Keep this in mind: the more of a down payment you pay now, the less money you’ll need to borrow and the more equity you’ll start out with.

And since your loan-to-value ratio will be lower, you’ll be less of a risk to lenders, which can get you better rates. With a lower mortgage balance and better rates, you’ll pay less each month and ultimately reduce the total interest you pay on the loan. That could equate to thousands of dollars saved.

7. Draining Your Savings For A Down Payment

When people are ready to buy their first home, they won’t want anything getting in their way, not even a down payment.

And so, many people are tempted to drain their savings in order to come up with enough money to put down to purchase a home.

The Problem: There are a lot of hidden and unexpected costs that come with owning a home. We’ll explore some of those later.

If you don’t have extra money set aside to handle these costs – or any other emergency expenses – you could put yourself in serious financial straits, causing you to accumulate more debt, miss payments or go to collections.

The Solution: When deciding if it’s the right time to purchase a home, make sure you have enough money to pay your down payment and closing costs without draining your savings.

You want to have a savings account or emergency fund with at least 3 months of living expenses saved up. If you don’t, take the time to save up more money so it doesn’t end up costing you later.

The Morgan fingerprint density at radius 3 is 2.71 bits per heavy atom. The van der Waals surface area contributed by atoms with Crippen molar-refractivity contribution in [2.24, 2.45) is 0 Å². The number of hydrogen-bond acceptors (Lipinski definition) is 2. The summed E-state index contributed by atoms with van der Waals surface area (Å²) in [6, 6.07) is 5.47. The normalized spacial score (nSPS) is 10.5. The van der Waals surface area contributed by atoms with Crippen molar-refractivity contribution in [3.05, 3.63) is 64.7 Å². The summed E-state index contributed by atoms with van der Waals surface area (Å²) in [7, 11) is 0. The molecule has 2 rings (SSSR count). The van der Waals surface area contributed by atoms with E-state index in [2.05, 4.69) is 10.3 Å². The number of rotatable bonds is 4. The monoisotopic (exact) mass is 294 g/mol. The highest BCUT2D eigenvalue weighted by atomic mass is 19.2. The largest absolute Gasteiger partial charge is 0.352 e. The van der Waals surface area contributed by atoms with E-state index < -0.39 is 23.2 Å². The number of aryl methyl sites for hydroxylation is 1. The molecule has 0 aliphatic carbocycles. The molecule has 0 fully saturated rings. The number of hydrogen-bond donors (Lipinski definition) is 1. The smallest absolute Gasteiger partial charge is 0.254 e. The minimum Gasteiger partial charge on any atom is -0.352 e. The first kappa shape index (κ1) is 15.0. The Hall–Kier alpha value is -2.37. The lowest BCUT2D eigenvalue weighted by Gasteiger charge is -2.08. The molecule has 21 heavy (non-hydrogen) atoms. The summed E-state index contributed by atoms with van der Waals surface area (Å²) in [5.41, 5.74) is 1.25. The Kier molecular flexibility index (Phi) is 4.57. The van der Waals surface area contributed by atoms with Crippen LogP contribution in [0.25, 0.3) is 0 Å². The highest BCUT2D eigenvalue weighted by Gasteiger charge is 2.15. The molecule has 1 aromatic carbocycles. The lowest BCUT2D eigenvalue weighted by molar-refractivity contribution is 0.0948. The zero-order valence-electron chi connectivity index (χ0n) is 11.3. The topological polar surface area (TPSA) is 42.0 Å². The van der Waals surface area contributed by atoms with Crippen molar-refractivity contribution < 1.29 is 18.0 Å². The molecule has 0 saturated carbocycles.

8. Not Planning For Closing Costs

With such a big emphasis on the purchase price and the down payment, many people fail to plan for closing costs.

Due at the time the buyer closes on their home, these costs can be just as much as the down payment, if not more. That’s a lot of money to be unprepared to pay at the end of your home buying process.

The Problem: If you fail to plan for closing costs, you’ll either need to pull more money out of your savings, borrow from family or walk away from the deal – which will cost you even more, like your earnest money deposit and anything you paid for the appraisal and inspection.

The Solution: To prepare for closing costs, it helps to learn what’s included in this major expense. While some of these may not be included in your closing costs, here’s a list of common fees:

  • Appraisal

  • Home inspection

  • Property taxes

  • Title and attorney fees

  • Lender fees

  • Application fee

  • Prepaid interest

  • Loan origination fee

  • Discount points, optional

  • Title search fee

  • Mortgage insurance application fee

  • Upfront mortgage insurance, optional

  • Lender and owner title insurance

Other costs like flood certification, and homeowners association, assumption and specific mortgage fees will depend on where the home is located and the type of loan you get. When it comes to these costs, expect to pay about 5% of the purchase price of the home. That means, if you’re buying a home for $150,000, prepare to pay about $7,500 in closing costs in addition to your down payment.

9. Not Getting A Contingent Home Inspection

Because a home inspection may not be required to get a mortgage, some people make the mistake of not getting one. They usually choose to skip it because they don’t want to pay the additional cost of one. What they don’t understand is, by cutting corners, they may end up spending thousands more.

The Problem: A home inspection protects the lender and the home buyer from purchasing a home that may not be worth the purchase price or have serious issues like structural damage. An inspection dives deep into the inner workings of the home, making sure the foundation is in good health, the roof doesn’t need repair, everything is up to code and there aren’t any other red flags.